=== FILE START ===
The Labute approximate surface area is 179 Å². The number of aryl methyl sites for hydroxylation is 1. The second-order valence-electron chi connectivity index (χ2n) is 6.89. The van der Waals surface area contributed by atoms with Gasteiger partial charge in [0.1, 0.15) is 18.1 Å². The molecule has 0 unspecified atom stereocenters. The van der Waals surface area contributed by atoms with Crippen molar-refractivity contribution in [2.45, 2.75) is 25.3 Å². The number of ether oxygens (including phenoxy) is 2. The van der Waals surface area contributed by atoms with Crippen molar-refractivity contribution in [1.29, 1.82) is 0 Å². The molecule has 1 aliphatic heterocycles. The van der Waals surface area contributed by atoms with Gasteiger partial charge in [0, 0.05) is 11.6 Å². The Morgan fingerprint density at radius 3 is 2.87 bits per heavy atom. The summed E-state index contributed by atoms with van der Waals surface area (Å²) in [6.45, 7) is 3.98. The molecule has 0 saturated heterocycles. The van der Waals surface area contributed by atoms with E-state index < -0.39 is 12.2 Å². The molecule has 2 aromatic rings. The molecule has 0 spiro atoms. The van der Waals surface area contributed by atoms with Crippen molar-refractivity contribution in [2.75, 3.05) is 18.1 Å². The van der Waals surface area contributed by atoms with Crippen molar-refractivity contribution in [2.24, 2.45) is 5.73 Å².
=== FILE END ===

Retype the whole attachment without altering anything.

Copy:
The Labute approximate surface area is 179 Å². The number of aryl methyl sites for hydroxylation is 1. The second-order valence-electron chi connectivity index (χ2n) is 6.89. The van der Waals surface area contributed by atoms with Gasteiger partial charge in [0.1, 0.15) is 18.1 Å². The molecule has 0 unspecified atom stereocenters. The van der Waals surface area contributed by atoms with Crippen molar-refractivity contribution in [2.45, 2.75) is 25.3 Å². The number of ether oxygens (including phenoxy) is 2. The van der Waals surface area contributed by atoms with Crippen molar-refractivity contribution in [1.29, 1.82) is 0 Å². The molecule has 1 aliphatic heterocycles. The van der Waals surface area contributed by atoms with Gasteiger partial charge in [0, 0.05) is 11.6 Å². The Morgan fingerprint density at radius 3 is 2.87 bits per heavy atom. The summed E-state index contributed by atoms with van der Waals surface area (Å²) in [6.45, 7) is 3.98. The molecule has 0 saturated heterocycles. The van der Waals surface area contributed by atoms with E-state index < -0.39 is 12.2 Å². The molecule has 2 aromatic rings. The molecule has 0 spiro atoms. The van der Waals surface area contributed by atoms with Crippen molar-refractivity contribution in [2.75, 3.05) is 18.1 Å². The van der Waals surface area contributed by atoms with Crippen molar-refractivity contribution in [2.24, 2.45) is 5.73 Å².